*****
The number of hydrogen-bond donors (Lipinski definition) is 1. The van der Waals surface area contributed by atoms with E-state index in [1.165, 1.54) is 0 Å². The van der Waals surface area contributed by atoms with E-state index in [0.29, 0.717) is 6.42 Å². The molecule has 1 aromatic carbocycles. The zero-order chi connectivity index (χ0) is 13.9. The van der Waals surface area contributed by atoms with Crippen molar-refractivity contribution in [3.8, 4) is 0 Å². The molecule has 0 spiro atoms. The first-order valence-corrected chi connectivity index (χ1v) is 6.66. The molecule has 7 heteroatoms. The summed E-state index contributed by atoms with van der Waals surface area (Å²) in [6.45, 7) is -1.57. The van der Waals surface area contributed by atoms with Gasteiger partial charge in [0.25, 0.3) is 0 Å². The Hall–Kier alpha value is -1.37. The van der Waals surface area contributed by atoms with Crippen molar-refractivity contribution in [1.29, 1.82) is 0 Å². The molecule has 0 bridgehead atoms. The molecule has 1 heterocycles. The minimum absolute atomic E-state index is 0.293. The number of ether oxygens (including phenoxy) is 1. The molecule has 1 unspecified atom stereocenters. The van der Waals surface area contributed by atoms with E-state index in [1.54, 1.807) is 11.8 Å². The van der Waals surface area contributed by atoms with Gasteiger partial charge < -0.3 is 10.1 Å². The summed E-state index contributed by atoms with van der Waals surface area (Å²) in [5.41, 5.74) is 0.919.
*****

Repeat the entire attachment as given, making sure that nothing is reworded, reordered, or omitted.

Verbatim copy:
The number of hydrogen-bond donors (Lipinski definition) is 1. The van der Waals surface area contributed by atoms with E-state index in [1.165, 1.54) is 0 Å². The van der Waals surface area contributed by atoms with E-state index in [0.29, 0.717) is 6.42 Å². The molecule has 1 aromatic carbocycles. The zero-order chi connectivity index (χ0) is 13.9. The van der Waals surface area contributed by atoms with Crippen molar-refractivity contribution in [3.8, 4) is 0 Å². The molecule has 0 spiro atoms. The first-order valence-corrected chi connectivity index (χ1v) is 6.66. The molecule has 7 heteroatoms. The summed E-state index contributed by atoms with van der Waals surface area (Å²) in [6.45, 7) is -1.57. The van der Waals surface area contributed by atoms with Gasteiger partial charge in [0.25, 0.3) is 0 Å². The Hall–Kier alpha value is -1.37. The van der Waals surface area contributed by atoms with Crippen molar-refractivity contribution in [1.29, 1.82) is 0 Å². The molecule has 0 bridgehead atoms. The molecule has 1 heterocycles. The minimum absolute atomic E-state index is 0.293. The number of ether oxygens (including phenoxy) is 1. The molecule has 1 unspecified atom stereocenters. The van der Waals surface area contributed by atoms with E-state index in [1.54, 1.807) is 11.8 Å². The van der Waals surface area contributed by atoms with Gasteiger partial charge < -0.3 is 10.1 Å². The summed E-state index contributed by atoms with van der Waals surface area (Å²) in [5.41, 5.74) is 0.919.